America Supports You: Gratitude Motivates Troop-Support Groups
By Paul X. Rutz
American Forces Press Service
CHICAGO, March 28, 2006 Grassroots supporters of America's troops agree their efforts are acts of gratitude, not charity.
America Supports You member Christina Finn, founder of the Patriotic Pillow Project, speaks with Navy Lt. Cmdr. Michelle Schuerman, a public affairs officer at Naval Station Great Lakes, Ill. They met during the America Supports You regional meeting in Chicago, March 27. Photo by Paul X. Rutz
(Click photo for screen-resolution image);high-resolution image available.
"It's our way of saying thank you," Anna Sherony, co-chair of the nonprofit "Wounded Heroes Foundation," said. "The hardest part is to get (the troops) to call you because they don't want to ask for help."
Sherony was one of 20 people attending Chicago's "America Supports You" regional team member summit held here yesterday with Pentagon officials, military public affairs officers and leaders of several grassroots troop-support groups. The meeting was part of a series being held this spring in regions across the country.
The schedule included a taped video message from Defense Secretary Donald Rumsfeld, who summed up the Defense Department's appreciation for the groups' hard work. "By supporting the America Supports You campaign, you've joined what has been called a volunteer home front for a volunteer military," Rumsfeld said.
The secretary said that thanks to these groups the troops know they are not forgotten. "Our courageous and talented men and women in uniform draw strength and courage from the support you all provide," he said.
Allison Barber, deputy assistant secretary of defense for public affairs, welcomed the group. "I am so humbled by the work that you do," Barber said. "We did not come up with the idea of supporting our troops -- you did. What we came up with was a way to tell your story and a way to make your organization have the mark of the approval of the Department of Defense."
Barber said America Supports You shows deployed servicemembers they have support back home. The program also offers national visibility to groups that aim to support the troops, helping them connect with each other and get their messages to civic leaders and corporate sponsors.
To that end, Barber said she would attend a meeting with Chicago's mayor, Richard Daley, immediately after the summit and bring him news of the work these groups are doing.
Barber invited the attendees to stand up and explain what their groups are doing to support the troops. She also asked them to explain methods they have found most effective in bolstering positive public involvement with the military.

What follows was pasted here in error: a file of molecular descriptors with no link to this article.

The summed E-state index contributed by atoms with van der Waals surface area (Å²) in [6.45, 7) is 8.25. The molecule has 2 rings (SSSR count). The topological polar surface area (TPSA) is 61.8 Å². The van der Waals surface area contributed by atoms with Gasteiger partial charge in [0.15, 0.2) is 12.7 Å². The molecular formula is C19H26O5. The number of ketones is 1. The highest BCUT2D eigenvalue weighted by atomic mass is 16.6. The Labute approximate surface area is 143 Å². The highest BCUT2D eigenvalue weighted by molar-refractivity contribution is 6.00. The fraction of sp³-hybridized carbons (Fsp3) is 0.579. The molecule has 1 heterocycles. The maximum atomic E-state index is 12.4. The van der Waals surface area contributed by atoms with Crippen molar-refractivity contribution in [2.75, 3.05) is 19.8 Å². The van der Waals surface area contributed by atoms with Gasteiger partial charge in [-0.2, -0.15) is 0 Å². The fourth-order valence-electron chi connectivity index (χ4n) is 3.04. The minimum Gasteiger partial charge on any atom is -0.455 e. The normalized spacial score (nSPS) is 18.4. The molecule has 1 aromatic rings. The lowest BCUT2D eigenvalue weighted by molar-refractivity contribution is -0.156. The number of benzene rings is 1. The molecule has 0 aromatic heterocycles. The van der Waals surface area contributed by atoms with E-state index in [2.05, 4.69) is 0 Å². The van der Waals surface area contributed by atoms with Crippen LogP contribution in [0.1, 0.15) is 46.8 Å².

This was the first time the America Supports You regional summits have incorporated military public affairs officers, Barber said. Representatives from the Navy, Army, Air Force and Marines all took their turn, sharing insights.
Lt. Col. Ryan Yantis, an Army public affairs officer, said he and the other military PAOs in the Chicago area meet every month, working to collaborate with one another. "We are a very large, joint organization that nobody has ever told, 'You will work or play well together.' We just do it. That's how we survive."
Christina Finn, founder of the "Patriotic Pillow Project," gives pillows to wounded troops and uses the opportunity to raise awareness about veterans' problems. "We're trying to unite America and also ... better educate the general population," Finn said. "They don't understand all the transitions that military families go through."
Patti Lokken, of "Operation Homefront," in La Crosse, Wis., said the first thing her group did was contact local media representatives and explain its mission. Soon, her group found itself doing weekly radio broadcasts and regular television appearances, which has helped them partner with several local businesses that donated supplies and services, which helped her group raise money to aid troops and their families.
"Everything happened without any cost," she said. "We have the only fundraising committee that has never met. The hardest thing we have is managing how do we do these events and have them not happen one on top of the other."
Susan Davis, chairman of Susan Davis International public relations firm, offered tips on how to work with the media. She said Lokken and her group had done the right thing. "They were extremely wise ... in getting the media to buy in from the beginning," Davis said. "It's really all about relationships, and we know that. That's how you're all so successful at what you're doing."